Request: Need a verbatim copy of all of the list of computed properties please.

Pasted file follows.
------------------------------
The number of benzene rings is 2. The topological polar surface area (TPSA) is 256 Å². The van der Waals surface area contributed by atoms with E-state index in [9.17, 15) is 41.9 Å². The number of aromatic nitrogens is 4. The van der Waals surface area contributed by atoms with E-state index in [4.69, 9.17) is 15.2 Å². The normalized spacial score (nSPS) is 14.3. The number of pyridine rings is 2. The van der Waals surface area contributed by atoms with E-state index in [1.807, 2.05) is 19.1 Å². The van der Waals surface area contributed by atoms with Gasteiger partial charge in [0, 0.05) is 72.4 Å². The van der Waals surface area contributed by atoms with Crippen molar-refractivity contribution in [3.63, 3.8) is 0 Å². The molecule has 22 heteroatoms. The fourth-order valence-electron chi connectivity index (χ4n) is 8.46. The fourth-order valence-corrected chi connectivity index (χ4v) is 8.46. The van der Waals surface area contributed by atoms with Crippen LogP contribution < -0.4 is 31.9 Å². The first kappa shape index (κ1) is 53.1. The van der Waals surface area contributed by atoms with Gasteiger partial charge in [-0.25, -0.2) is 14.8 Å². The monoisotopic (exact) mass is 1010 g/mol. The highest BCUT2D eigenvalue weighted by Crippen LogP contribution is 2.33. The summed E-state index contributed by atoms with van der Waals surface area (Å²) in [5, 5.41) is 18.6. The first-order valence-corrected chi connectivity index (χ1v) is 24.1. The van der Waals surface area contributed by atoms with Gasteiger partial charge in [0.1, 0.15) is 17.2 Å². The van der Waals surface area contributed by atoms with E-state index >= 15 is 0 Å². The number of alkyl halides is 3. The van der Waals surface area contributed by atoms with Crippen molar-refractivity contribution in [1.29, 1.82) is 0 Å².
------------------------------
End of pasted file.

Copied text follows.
The number of benzene rings is 2. The topological polar surface area (TPSA) is 256 Å². The van der Waals surface area contributed by atoms with E-state index in [9.17, 15) is 41.9 Å². The number of aromatic nitrogens is 4. The van der Waals surface area contributed by atoms with E-state index in [4.69, 9.17) is 15.2 Å². The normalized spacial score (nSPS) is 14.3. The number of pyridine rings is 2. The van der Waals surface area contributed by atoms with E-state index in [1.807, 2.05) is 19.1 Å². The van der Waals surface area contributed by atoms with Gasteiger partial charge in [0, 0.05) is 72.4 Å². The van der Waals surface area contributed by atoms with Crippen molar-refractivity contribution in [3.63, 3.8) is 0 Å². The molecule has 22 heteroatoms. The fourth-order valence-electron chi connectivity index (χ4n) is 8.46. The fourth-order valence-corrected chi connectivity index (χ4v) is 8.46. The van der Waals surface area contributed by atoms with Crippen LogP contribution < -0.4 is 31.9 Å². The first kappa shape index (κ1) is 53.1. The van der Waals surface area contributed by atoms with Gasteiger partial charge in [-0.25, -0.2) is 14.8 Å². The monoisotopic (exact) mass is 1010 g/mol. The highest BCUT2D eigenvalue weighted by Crippen LogP contribution is 2.33. The summed E-state index contributed by atoms with van der Waals surface area (Å²) in [5, 5.41) is 18.6. The first-order valence-corrected chi connectivity index (χ1v) is 24.1. The van der Waals surface area contributed by atoms with Gasteiger partial charge in [0.1, 0.15) is 17.2 Å². The van der Waals surface area contributed by atoms with E-state index >= 15 is 0 Å². The number of alkyl halides is 3. The van der Waals surface area contributed by atoms with Crippen molar-refractivity contribution in [1.29, 1.82) is 0 Å².